To protect against cyber incidents, your company should invest in IT security solutions, proper backup mechanisms and staff training.

The last point is the easiest to neglect but is the most important, especially for SMEs. You should think of all employees as members of the cyber security team. Providing them with the proper training will make them your first line of defense against future cyber incidents.

3:  Natural Catastrophes

Business losses due to natural disasters have grown in recent years. 2017 was the most expensive year on record for insurers, with around $150 billion paid out because of natural disasters. And this is only expected to get worse as the climate warms further.

Extreme weather events are expected to increase, both in the number of times they occur and in the damage they cause. By 2050, the U.S. wildfire season is predicted to be three weeks longer and twice as smoky. Although wildfires aren’t direct effects of extreme weather like storms and floods, they do rely heavily on meteorological factors such as temperature.

The location of your business also plays a part here. Northern Europe is expected to experience greater flooding, whereas the south of the continent is modelled to have more extreme rainfall events, despite precipitation decreasing overall.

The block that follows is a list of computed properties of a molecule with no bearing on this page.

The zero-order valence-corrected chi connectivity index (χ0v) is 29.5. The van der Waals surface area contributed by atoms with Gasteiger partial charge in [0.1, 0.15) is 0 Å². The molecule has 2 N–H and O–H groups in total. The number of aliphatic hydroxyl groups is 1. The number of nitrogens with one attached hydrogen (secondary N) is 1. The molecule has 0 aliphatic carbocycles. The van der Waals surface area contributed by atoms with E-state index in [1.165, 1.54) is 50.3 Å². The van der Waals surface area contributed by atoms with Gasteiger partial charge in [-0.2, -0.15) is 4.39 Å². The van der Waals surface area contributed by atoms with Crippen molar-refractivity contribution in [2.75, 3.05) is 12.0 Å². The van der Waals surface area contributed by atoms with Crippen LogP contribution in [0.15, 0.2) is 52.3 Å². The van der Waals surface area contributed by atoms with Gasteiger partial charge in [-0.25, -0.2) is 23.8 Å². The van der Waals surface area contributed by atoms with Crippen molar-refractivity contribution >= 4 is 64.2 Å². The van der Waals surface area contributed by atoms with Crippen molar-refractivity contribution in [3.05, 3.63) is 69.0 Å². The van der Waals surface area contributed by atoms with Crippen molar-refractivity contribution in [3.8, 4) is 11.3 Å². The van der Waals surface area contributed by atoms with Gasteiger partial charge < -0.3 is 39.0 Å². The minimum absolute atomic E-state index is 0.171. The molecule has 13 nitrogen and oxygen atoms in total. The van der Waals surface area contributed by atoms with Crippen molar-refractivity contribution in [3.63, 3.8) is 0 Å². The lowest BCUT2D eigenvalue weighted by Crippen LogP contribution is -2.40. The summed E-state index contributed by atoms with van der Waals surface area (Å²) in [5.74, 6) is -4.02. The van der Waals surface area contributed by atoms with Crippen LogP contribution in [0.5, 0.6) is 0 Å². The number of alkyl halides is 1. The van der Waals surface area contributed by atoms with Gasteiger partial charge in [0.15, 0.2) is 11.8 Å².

This means Mediterranean countries have a higher likelihood both of droughts and flash flooding. Therefore, any risk and impact assessment should consider how climate change will affect natural catastrophes in each region individually.

A key part of disaster planning is having a natural catastrophe preparedness plan for your existing locations. This emergency scenario planning should help you guard against the worst. Don’t forget to include your supply chain in this too.

When planning future sites, you should consider the specific natural disaster risk profile of the location you’re considering. You should also think ahead and assess how future risk levels could change due to direct or indirect impacts of climate change.

The outlook for cyber incidents, natural disasters and more

These are just some of the many risks your business may face as you navigate the difficult task of future planning. To help you make sure your business is equipped to tackle the inevitable changes, DuroVac has put together a detailed guide to future-proofing your business and how threats to businesses have changed over the years.

This will help you decide what’s best to prepare your business for the future. As we enter a new decade, why not start planning today?



About the Author

Jacob Wolinsky
Jacob Wolinsky is the founder of ValueWalk.com, a popular value investing and hedge fund focused investment website. Prior to ValueWalk, Jacob was VP of Business Development at SumZero. Prior to SumZero, Jacob worked as an equity analyst first at a micro-cap focused private equity firm, followed by a stint at a smid cap focused research shop. Jacob lives with his wife and four kids in Passaic NJ. - Email: jacob(at)valuewalk.com - Twitter username: JacobWolinsky - Full Disclosure: I do not purchase any equities anymore to avoid even the appearance of a conflict of interest and because at times I may receive grey areas of insider information. I have a few existing holdings from years ago, but I have sold off most of the equities and now only purchase mutual funds and some ETFs. I also own a few grams of Gold and Silver